My goal is 100% to be full-time in real estate. My goals have changed over the years. The number one thing right now for me personally is everybody talks about financial freedom and hitting that number. It could be real estate income or whatever kind of passive income that you have exceeds your monthly expenses. Your mortgage, the payments for your kid's school or whatever your expenses are. Your gym and all these different things. That is one of my guilty pleasures. I love going to a good gym. My goal is getting to that point where the rental income exceeds the expenses because then I can choose to do what I want. Every month I'm not worried about needing to go make a paycheck. At the same time, I go from that, to me that’s a small goal. The bigger picture is I want to be a huge big-time real estate developer or oversee a bunch of capital and manage money for people and put it in real estate assets and do a full-time.
I'm still challenged with the day job. I still love going to work. It provides me the opportunity to be able to invest as much as I am in terms of finding more deals. It would be difficult to do real estate without having the day job. As long as that's the case, if I'm enjoying going and being challenged, I have no issues. I'm able to manage the time. It's going to probably change at the point when I have a growing family where you got to make those difficult choices. I just got married this year. As long as that's the same process where I'm enjoying the challenge, I have no intentions of giving up one as long as I can manage both properly.
Dustin
Thank you big time for being here. I've already learned a great deal. I myself have a short-term rental and long-term rental and we've been trading ideas back and forth. I'm excited for people to see the course especially when you snuck in that idea that you can do this without owning a property. I think that is awesome because now anyone can get into this with money no longer being the excuse. For folks that want to stay up with you and figure out what you guys are up to, what's the best way for them to do that?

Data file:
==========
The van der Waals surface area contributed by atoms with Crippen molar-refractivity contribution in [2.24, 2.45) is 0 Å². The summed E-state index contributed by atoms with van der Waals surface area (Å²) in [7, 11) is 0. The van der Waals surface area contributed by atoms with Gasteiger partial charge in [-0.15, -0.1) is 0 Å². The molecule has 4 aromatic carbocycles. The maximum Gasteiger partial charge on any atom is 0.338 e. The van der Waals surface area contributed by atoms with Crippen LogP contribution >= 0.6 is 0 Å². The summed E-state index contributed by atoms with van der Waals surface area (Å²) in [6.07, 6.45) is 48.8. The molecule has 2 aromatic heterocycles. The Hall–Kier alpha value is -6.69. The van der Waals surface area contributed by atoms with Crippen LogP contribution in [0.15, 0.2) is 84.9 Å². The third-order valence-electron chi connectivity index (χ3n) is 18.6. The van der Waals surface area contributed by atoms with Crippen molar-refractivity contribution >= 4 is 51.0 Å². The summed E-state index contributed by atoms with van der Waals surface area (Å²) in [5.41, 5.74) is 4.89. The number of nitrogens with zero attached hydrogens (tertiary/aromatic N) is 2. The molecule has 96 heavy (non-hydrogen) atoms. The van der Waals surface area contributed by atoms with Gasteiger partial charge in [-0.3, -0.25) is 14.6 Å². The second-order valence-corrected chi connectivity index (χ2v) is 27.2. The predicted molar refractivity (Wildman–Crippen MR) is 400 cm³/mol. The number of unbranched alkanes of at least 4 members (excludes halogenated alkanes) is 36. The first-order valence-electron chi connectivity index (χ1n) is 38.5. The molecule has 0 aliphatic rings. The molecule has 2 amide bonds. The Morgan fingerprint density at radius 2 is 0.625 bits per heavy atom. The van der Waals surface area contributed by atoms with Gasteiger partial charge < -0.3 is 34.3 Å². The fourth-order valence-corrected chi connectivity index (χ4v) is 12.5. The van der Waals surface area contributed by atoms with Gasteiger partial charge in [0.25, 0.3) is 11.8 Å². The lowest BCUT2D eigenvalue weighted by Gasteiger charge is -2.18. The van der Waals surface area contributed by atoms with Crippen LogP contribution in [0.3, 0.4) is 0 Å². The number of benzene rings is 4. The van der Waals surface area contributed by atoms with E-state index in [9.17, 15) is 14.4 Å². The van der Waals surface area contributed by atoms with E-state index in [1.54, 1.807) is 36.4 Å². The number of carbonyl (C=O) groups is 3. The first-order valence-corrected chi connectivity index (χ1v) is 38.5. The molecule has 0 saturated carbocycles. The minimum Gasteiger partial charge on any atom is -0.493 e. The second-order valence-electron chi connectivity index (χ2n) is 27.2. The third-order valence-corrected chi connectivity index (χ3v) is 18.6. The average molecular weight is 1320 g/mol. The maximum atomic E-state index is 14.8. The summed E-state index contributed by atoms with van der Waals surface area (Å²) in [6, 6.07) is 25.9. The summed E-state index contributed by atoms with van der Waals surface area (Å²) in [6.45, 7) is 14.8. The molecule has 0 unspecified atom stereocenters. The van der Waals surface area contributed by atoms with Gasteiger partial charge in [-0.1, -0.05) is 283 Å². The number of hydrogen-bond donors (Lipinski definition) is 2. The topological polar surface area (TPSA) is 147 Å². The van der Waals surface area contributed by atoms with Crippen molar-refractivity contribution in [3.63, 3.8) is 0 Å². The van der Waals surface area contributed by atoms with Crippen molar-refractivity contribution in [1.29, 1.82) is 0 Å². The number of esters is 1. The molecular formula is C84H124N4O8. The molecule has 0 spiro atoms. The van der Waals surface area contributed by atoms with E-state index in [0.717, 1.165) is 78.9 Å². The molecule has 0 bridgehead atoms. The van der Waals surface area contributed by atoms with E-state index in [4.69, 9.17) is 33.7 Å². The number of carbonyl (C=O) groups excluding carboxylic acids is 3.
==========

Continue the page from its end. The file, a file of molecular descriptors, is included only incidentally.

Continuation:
Mark & Steven
The best way is we're on Instagram, @STR_guys. That's probably the best way to get a hold of us. We've also got a blog,TriHomesToday.com/blog. We write about the different things we're doing. That's what I would say.
Dustin
Thanks for being on.
Mark & Steven
---
It’s pretty fascinating, short-term rentals, Airbnb, VRBO, HomeAway and all the other ones. If you didn't pick up, I've got a long-term rental and I also have a short-term rental in the portfolio. Ironically, they’re in Tampa where these guys don't even live, but where I used to live. We were talking a lot about the marketplace. A couple big takeaways here is that number one, I didn't even realize this but you can actually approach the landlord that if you're renting as long as you're upfront and you get them to agree to it, you can get into this game and play the arbitrage game.
That was fascinating to me is that you can actually give in, leverage a piece of real estate and manage the short-term rental a game. Obviously, you want to educate yourself before doing something like that because you're still responsible for the rent. That was a big takeaway that I found fascinating. The other thing here is sometimes in life, a deal doesn't look like a deal until you have a different perspective or until you have a different monetization strategy. In this particular case, I believe Steve was mentioning, they were looking at deals and it wasn't a deal, but when they applied the short-term rental strategy to it, it now became a deal and I thought that was a huge takeaway from it.